Here's a list — from a few years back — of different walkup music. It's pretty funny.

But back to the point. Having your own original walkup music just ruins something. When Tino Martinez plays Stone Temple Pilots' "Interstate Love Song," you get a sense for what kind of man Tino Martinez is. Your own walkup music? That's just too slick.

And I don't like the sponsorship opportunities. Would Derek Jeter get a cut of the money from iTunes downloads of his own walkup music? After a point it seems a little unsavory.

Let walkup music be. It's one of the few ways fans get a sense of players as individuals and not gladiators. Because how can you really hate a guy who is that big a 3 Doors Down fan?

Posted: January 12th, 2012 | Author: | Filed under: Jukebox, M+/MR, Shiftless When Idle | Tags: , , , , ,

I Think That Was Pat Benatar . . . But Really, "Light Of Day"?

Poor Joan Jett:

Jett, one of the first female hard rockers, is known for her songs "Hit Me With Your Best Shot," "I Love Rock and Roll" and "I Hate Myself for Loving You." She also starred in the 1987 movie Light of Day with Michael J. Fox.

Posted: July 18th, 2011 | Author: | Filed under: Jukebox | Tags:

And Then They Put You In Left-Center Field

Ex-Black Flag, ex-Circle Jerks frontman Keith Morris on the existential motivations of late-70s/early-80s punk:

"Black Flag didn't know it was a punk band. We were frustrated, stressed, angry. We were the last guys picked in P.E. class for softball teams. That's what all of this is about."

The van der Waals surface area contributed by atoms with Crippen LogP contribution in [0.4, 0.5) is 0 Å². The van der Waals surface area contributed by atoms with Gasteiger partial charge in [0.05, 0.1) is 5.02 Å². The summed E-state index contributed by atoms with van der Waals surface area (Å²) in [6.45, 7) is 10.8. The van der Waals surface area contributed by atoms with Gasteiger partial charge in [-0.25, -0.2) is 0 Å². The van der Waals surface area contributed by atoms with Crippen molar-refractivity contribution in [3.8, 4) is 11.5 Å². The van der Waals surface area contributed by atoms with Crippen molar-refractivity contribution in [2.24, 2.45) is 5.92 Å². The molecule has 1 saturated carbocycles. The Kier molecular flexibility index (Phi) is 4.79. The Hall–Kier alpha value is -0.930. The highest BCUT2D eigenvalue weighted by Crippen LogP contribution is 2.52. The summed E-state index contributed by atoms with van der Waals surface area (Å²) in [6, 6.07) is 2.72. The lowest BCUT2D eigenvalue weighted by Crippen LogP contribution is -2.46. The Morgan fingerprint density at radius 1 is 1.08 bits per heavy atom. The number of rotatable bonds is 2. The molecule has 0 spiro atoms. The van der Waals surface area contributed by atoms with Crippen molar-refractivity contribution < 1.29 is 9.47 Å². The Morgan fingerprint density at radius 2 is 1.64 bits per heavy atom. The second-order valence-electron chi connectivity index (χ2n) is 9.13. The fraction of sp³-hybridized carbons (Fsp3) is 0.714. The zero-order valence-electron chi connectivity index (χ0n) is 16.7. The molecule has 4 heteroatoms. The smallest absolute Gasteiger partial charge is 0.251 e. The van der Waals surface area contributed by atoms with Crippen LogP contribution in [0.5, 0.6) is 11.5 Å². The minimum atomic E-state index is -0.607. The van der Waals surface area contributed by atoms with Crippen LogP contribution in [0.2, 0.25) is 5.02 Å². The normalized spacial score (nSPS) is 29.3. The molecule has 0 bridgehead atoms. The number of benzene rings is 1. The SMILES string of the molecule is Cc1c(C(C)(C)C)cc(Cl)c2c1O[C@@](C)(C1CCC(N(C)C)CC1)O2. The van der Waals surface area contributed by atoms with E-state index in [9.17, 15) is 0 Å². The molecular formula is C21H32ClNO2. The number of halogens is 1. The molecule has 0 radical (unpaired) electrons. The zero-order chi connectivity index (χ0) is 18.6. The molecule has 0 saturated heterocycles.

Exactly! That's what should drive rock — getting picked last in PE — not stuff like, I don't know, religion, politics or whatever else that takes the fun out of rock. No one really wants to Rage Against The Machine — they want to Rage Against Being Last Picked In PE.

I've thought that Keith Morris was the best Black Flag vocalist of the — checking Wikipedia — I think four they had — including Henry Rollins, who is now the most famous of anyone involved in that band. Morris' whiny voice totally fit the simple songs and complemented Black Flag's SKRONK! and YARR! sounds. (Also of note: according to some, apparently guitarist Greg Ginn eschewed tube amps for solid state ones that emphasized the CHUNK-CHUNK-CHUNK-CHUNK SKRONK! sound; this makes me feel good because I never had enough money to own a tube amp and felt uncool for years because of it.)

Take a listen for yourself . . .

Here's the Black Flag classic "Gimme Gimme Gimme" with Keith Morris (1977 demo):

And here's Henry Rollins doing the same song on the Damaged LP (1981):

Rollins just kind of sounds like he's trying too hard.

The songs on Damaged (1981) sound redonkulous — so messy with two guitars and Henry Rollins MAXING OUT HIS VOCALS, etc. Later in Black Flag's tenure, Henry Rollins' over-caffeinated ROAR made the band sound kind of big and dumb (and then there's all that weird poetry stuff, though what do you do?). I guess he was probably the best vocalist, objectively, probably, but there's something really great about Keith Morris' style.

By the way, the Circle Jerks Group Sex LP (1980) is so, so great; at 15 minutes long you can send MP3s of the whole thing in one Gmail. If I wanted this to be a music blog, I'd post every single one of the songs and encourage you to dump the whole shebang straight into your iTunes sight unseen — it's just that good! Keith Morris expands on the Black Flag sound, taking the skronk! of Black Flag and perfecting it, which is funny and "hard" all at one time; kind of a perfect punk album. The 25-second (!) "Deny Everything" is just brilliant, as is the rest of it. A lot of stuff from this era is "interesting" in the way that academic art is "interesting" (cf. Live Skull) but Group Sex really rocks. I was excited when I dug it out and made MP3s from the vinyl.

Posted: March 29th, 2011 | Author: | Filed under: Jukebox | Tags: , , ,